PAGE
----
Correlated "noise" in LIGO gravitational wave signals: an implication of Conformal Cyclic Cosmology
    Roger Penrose
    arXiv:1707.04169 [gr-qc]

Roger Penrose made his name with the Penrose-Hawking theorems and twistor theory. He is also well-known for writing books with very many pages, most recently “Fashion, Faith, and Fantasy in the New Physics of the Universe.”

One man’s noise is another man’s signal.
Penrose doesn’t like most of what’s currently in fashion, but believes that human consciousness can’t be explained by known physics and that the universe is cyclically reborn. This cyclic cosmology, so his recent claim, gives rise to correlations in the LIGO noise – just like what’s been observed.

The LIGO experiment consists of two interferometers in the USA, separated by about 3,000 km. A gravitational wave signal should pass through both detectors with a delay determined by the time it takes the gravitational wave to sweep from one US-coast to the other. This delay is typically of the order of 10ms, but its exact value depends on where the waves came from.

The correlation between the two LIGO detectors is one of the most important criteria used by the collaboration to tell noise from signal. The noise itself, however, isn’t entirely uncorrelated. Some sources of the correlations are known, but some are not. This is not unusual – understanding the detector is as much part of a new experiment as is the measurement itself. The LIGO collaboration, needless to say, thinks everything is under control and the correlations are adequately taken care of in their signal analysis.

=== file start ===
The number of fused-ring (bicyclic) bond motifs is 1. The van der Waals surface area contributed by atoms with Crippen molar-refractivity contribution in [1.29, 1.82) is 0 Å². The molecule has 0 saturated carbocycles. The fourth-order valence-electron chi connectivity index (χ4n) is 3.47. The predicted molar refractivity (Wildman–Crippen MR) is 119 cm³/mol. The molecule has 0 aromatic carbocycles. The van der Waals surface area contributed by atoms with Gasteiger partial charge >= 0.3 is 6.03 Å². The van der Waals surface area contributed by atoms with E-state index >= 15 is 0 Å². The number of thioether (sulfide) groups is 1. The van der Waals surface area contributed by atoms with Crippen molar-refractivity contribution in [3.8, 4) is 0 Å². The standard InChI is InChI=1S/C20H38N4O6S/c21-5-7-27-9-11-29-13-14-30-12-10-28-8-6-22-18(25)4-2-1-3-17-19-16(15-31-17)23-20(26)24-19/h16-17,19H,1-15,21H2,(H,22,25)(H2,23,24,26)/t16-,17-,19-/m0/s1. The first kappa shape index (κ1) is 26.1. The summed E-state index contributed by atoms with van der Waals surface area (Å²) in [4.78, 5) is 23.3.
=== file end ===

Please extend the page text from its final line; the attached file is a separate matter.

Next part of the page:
A Danish group of researchers begs to differ. They recently published a criticism on the arXiv in which they complain that after subtracting the signal of the first gravitational wave event, correlations remain at the same time-delay as the signal. That clearly shouldn’t happen. First and foremost it would demonstrate a sloppy signal extraction by the LIGO collaboration.

A reply to the Danes’ criticism by Ian Harry from the LIGO collaboration quickly appeared on Sean Carroll’s blog. Ian pointed out some supposed mistakes in the Danish group’s paper. Turns out though, the mistake was on his site. Once corrected, Harry’s analysis reproduces the correlations which shouldn’t be there. Bummer.

Ian Harry did not respond to my requests for comment. Neither did Alessandra Buonanno from the LIGO collaboration, who was also acknowledged by the Danish group. David Shoemaker, the current LIGO spokesperson, let me know he has “full confidence” in the results, and also, the collaboration is working on a reply, which might however take several months to appear. In other words, go away, there’s nothing to see here.

But while we wait for the LIGO response, speculations abound what might cause the supposed correlation. Penrose beat everyone to it with an explanation, even Craig Hogan, who has run his own experiment looking for correlated noise in interferometers, and who I was counting on.